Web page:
There is more to being a good runner than putting one foot in front of the other. Diet and training programs all contribute to how well you perform on your weekly run, but so does your breathing technique. In fact, the proper breathing technique might be what is required to take your running to the next level.
One of the things runners dread is running out of breath, causing painful side stitches that slow their run to a crawl. You need a certain breathing rhythm if you want to be a successful runner, for not even the best fitting shoes will save you if you can’t breathe properly.
I have a confession to make
I used to suck at running. I was completely miserable when I ran because I couldn’t get enough oxygen into my lungs and I faded early. My diaphragm was clueless on what its role was and both my mouth and my nose wanted to suck in all the air at the same time.
When you run breathing is everything, so it’s not enough that you train your quads and hamstrings. You can exercise and practice to make your legs stronger, but if you fail to get enough oxygen into your lungs, your muscles won’t get the nutrients they need to combat fatigue.
The Two Types of Breathing
If you’re new to the sport of running and you want to know what type of breather you are, do this test:
- Lie on your back and put one hand on top of your chest and one on top of your stomach.
- Take a deep breath and see which hand moves.
- If the hand on your chest moves, you’re a shallow breather, which is considered an inferior way to breathe, especially when running.
- If the hand on your belly moves, you’re a deep breather, which is the proper way to breathe according to doctors and running coaches.
Shallow Breathing – Also called thoracic breathing or chest breathing. This occurs when minimal air is drawn into the lungs by using the external intercostals and not throughout the lungs using the diaphragm. Most chest breathers do it throughout the day and don’t even know they are doing it, causing rapid breathing or hyperventilation.
Deep Breathing – Also called diaphragmatic breathing or belly breathing, this is touted by some as the right way of breathing, especially when running. It is done by contracting the diaphragm, expanding the abdomen rather than the chest, and breathing through the mouth and not the nose.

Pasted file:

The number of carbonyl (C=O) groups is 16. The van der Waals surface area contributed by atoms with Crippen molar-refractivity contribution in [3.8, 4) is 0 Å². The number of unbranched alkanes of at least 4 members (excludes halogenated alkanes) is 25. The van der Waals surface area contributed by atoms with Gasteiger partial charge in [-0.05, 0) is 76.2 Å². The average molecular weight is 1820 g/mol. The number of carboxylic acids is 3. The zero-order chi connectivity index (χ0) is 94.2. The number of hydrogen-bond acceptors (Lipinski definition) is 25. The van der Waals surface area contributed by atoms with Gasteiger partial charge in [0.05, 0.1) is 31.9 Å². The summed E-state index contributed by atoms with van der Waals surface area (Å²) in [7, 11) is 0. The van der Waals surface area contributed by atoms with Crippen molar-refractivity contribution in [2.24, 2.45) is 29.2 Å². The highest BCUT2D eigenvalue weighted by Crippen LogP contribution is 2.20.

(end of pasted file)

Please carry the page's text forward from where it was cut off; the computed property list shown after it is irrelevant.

Rhythm and Breath
You can conquer running only when you master deep, rhythmic breathing. This can be done by timing your breath to your gait or step, ensuring a steady rhythm when you’re running.
- 3:3 – If you’re a beginner like me, the 3:3 rhythm count is a good starting point (three steps – left foot, right foot, left foot – breathe IN / right foot, left foot, right foot – breathe OUT). You’ll be taking approximately 30 breaths per minute with this rhythm count and it’s best suited for light and easy runs.
- 2:2 – You can also try the standard 2:2 rhythm count used by a majority of marathoners (two steps – right foot, left foot – breathe IN / right foot, left foot – breathe OUT) for moderate runs. You’ll be taking about 45 breaths per minute with this count, ideal for some steady cardio, like running on a treadmill.
- 3:2 – Others find an irregular or odd numbered rhythm count such as 3:2 and 2:1 to be more effective in preventing injuries because you’re alternating between landing on your left and right foot.
Don’t get discouraged if you’re constantly running out of air. All runners go through this phase in the beginning and it’s just temporary. Regular deep breathing practice, even while at rest, can help you re-master the art of deep breathing again.
Just remember to treat your lungs and diaphragm like you do your muscles – train them regularly and they will get stronger. Do the rhythm counts when taking a walk or jogging so your body knows what it has to do when it’s time.
See you at the finish line.
More reading -> A Simple Guide To Running Gear For Beginners